The Best Hidden Treasures in Ontario

Earlier this year, ClimateCare published a blog focusing on great spring activities to do in Ontario.

So we thought, “why not do the same for summer?”

With that in mind, here are some other off-the-beaten-path hidden gems for you to discover.

Hiking OntarioBeautiful hiking trails throughout the province

If you don’t mind getting away from your air conditioner and working up a bit of a sweat, Ontario is full gorgeous trails for hikers of all kinds.

In fact, hiking trails in the province are categorized in three levels:

Level 1

  • Well-defined trails.
  • Gentle inclines.
  • Hiking boots not needed.
  • Suitable for beginners and newcomers.

Level 2

  • Hike can sometimes venture off-trails.
  • Moderate hills.
  • Light bushwhacking may be required.
  • Rough terrain or obstacles.
  • Boots are recommended.

Level 3

  • Rough terrain.
  • Extensive bushwhacking.
  • Steep hills, climbs, and descents.
  • Navigating rocks.
  • Boots and proper hiking gear required.
  • High level of fitness essential.

With that in mind, here are some lesser-known, but still enjoyable, hiking trails throughout all regions of Ontario:

Hiking Hamilton

  • Hamilton to Brantford Rail Trail.
  • Burk Trail (east of Oshawa).
  • Kortright Centre Trail (Vaughan).
  • Bennett Heritage Trail (Niagara Region).
  • Casque Isles Section of the Voyageur Trail (between Sudbury and Thunder Bay).
  • Rattlesnake Point (Milton).
  • Meadowlily Trail (London).
  • Manitou Mountain Trail (Ottawa).
  • Ganatchio Trail (Windsor).

W.J. McCallion Planetarium

Located on the campus of McMaster University in Hamilton, the W.J. McCallion Planetarium brings the mysteries of the solar system straight to you.

On a clear summer night, you’ll be able to:

  • View constellations through high-powered telescopes.
  • Visit planets and their moons.
  • Learn just how big the solar system is.
  • See just how far away things and places are from us.

Visiting the W.J. McCallion Planetarium is a family-friendly activity that’s fun, awe-inspiring, and educational.

Best of all, it’s incredibly affordable too: Admission is $7.00/per person. In the case of certain shows or observation events, admission is free for everyone.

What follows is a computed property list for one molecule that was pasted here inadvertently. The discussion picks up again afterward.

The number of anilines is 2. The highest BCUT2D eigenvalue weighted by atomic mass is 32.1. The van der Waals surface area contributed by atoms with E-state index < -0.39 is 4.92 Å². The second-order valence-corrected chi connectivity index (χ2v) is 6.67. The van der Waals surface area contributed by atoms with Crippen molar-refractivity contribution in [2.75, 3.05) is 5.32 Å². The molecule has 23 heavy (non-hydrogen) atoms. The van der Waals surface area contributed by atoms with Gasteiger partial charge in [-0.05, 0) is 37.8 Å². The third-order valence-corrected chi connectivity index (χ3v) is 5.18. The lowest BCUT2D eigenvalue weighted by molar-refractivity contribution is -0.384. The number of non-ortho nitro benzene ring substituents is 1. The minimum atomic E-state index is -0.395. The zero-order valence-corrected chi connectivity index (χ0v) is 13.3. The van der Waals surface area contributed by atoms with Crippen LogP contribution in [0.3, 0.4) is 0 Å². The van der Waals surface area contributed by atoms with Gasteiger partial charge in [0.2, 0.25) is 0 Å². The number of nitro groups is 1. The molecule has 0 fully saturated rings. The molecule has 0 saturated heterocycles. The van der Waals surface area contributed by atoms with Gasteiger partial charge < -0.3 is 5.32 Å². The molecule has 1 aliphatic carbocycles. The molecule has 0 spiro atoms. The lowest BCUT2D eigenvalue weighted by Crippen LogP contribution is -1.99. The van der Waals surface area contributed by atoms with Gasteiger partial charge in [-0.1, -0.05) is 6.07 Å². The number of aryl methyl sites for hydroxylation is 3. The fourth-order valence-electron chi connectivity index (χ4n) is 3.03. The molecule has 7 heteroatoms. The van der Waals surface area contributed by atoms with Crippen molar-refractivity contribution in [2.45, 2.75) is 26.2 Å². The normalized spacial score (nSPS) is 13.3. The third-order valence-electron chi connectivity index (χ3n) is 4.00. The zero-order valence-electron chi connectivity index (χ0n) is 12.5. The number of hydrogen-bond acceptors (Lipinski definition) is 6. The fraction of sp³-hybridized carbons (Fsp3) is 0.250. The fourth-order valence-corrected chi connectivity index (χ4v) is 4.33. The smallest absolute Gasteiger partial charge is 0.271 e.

Canadian Baseball Hall of Fame

Although baseball is considered “America’s pastime”, the sport has quite a long history right here in Ontario (and Canada too).

Canadian Baseball Hall of Fame

As a matter of fact:

  • Babe Ruth hit his first professional home run on September 5, 1914 at Hanlon’s Point in Toronto.
  • Jackie Robinson broke baseball’s colour barrier in 1946 playing for the Montreal Royals.

Canadian baseball history comes alive at the Canadian Baseball Hall of Fame, located in St. Mary’s (north of London).

In addition to the museum itself, there are 4 baseball fields throughout the property. So, should you decide to visit, make certain to bring your bat and glove.

Finally, if you time your visit just right, you may end up walking into a hall-of-famer or two, as they sign autographs and share stories of the game.

Hot air balloon festival

Just across the Ottawa River in Gatineau, Canada’s largest hot air balloon festival takes place over the Labour Day weekend.

Starting at 6:30am each morning, pilots take their gas-powered balloons to the sky, accompanied by the sound of live music.

Ottawa Hot Air Balloon

It’s an incredible sight to see: The early morning blue sky turns into a moving rainbow of vibrant colours.

Now, if the thought of getting up at the crack of dawn doesn’t appeal to you, there are evening launches for you to attend.

In addition to the balloons themselves, the festival is full of other things to see and do:

  • Music stages.
  • Rides and games.
  • Fireworks.
  • Classic car exhibits.

Finally, you’ll also have the opportunity to meet the balloon pilots. And if you wish, you can also go up for a ride yourself.

Terry Fox Memorial

In 1980, after losing his leg to cancer, Terry Fox set out to run across Canada to raise money for cancer research.

Terry Fox Thunder Bay

His Marathon of Hope began in St. Johns, Newfoundland. Each day, he ran the equivalent of a marathon (26 miles/42 kilometers).

He bravely made it through six provinces:

  • Newfoundland.
  • New Brunswick.
  • Nova Scotia.
  • Prince Edward Island.
  • Quebec.
  • Ontario.

He was in Thunder Bay, around 500 kilometers from the Manitoba border when the cancer spread to his lungs, forcing him to stop.

To celebrate and commemorate his achievement, the Terry Fox Memorial and Lookout features a statue of Terry in motion and offers beautiful views of Thunder Bay too.

Enjoy summer in Ontario

However you plan on spending summer in Ontario, all ClimateCare members hope it’s safe, adventurous, and fun.

Before you go, ensure your home comfort systems are in tip-top shape with a WeCare Maintenance visit.

And when you come home, let ClimateCare deliver the perfect comfort from your home cooling system which you deserve.

Contact your nearest ClimateCare dealer with any questions or comments you have.

Contact ClimateCare